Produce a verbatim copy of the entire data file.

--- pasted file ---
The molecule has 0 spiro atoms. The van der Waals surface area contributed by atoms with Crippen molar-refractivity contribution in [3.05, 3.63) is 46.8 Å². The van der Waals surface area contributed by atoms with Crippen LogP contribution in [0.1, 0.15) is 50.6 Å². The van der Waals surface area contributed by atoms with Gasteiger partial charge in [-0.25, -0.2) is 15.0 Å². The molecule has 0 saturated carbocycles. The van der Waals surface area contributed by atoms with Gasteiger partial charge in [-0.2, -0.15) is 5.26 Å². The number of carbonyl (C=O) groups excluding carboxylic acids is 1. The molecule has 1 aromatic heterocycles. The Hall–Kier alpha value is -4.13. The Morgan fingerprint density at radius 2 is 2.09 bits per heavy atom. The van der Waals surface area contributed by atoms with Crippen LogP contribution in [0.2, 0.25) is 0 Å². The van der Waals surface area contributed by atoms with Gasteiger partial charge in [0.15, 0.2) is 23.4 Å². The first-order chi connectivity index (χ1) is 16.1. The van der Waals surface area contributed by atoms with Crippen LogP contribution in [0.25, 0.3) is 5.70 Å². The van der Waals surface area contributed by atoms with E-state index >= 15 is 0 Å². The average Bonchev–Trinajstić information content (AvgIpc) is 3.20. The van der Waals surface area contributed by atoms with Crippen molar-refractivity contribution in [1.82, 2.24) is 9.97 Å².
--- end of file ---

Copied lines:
The molecule has 0 spiro atoms. The van der Waals surface area contributed by atoms with Crippen molar-refractivity contribution in [3.05, 3.63) is 46.8 Å². The van der Waals surface area contributed by atoms with Crippen LogP contribution in [0.1, 0.15) is 50.6 Å². The van der Waals surface area contributed by atoms with Gasteiger partial charge in [-0.25, -0.2) is 15.0 Å². The molecule has 0 saturated carbocycles. The van der Waals surface area contributed by atoms with Gasteiger partial charge in [-0.2, -0.15) is 5.26 Å². The number of carbonyl (C=O) groups excluding carboxylic acids is 1. The molecule has 1 aromatic heterocycles. The Hall–Kier alpha value is -4.13. The Morgan fingerprint density at radius 2 is 2.09 bits per heavy atom. The van der Waals surface area contributed by atoms with Crippen LogP contribution in [0.2, 0.25) is 0 Å². The van der Waals surface area contributed by atoms with Gasteiger partial charge in [0.15, 0.2) is 23.4 Å². The first-order chi connectivity index (χ1) is 16.1. The van der Waals surface area contributed by atoms with Crippen LogP contribution in [0.25, 0.3) is 5.70 Å². The van der Waals surface area contributed by atoms with E-state index >= 15 is 0 Å². The average Bonchev–Trinajstić information content (AvgIpc) is 3.20. The van der Waals surface area contributed by atoms with Crippen molar-refractivity contribution in [1.82, 2.24) is 9.97 Å².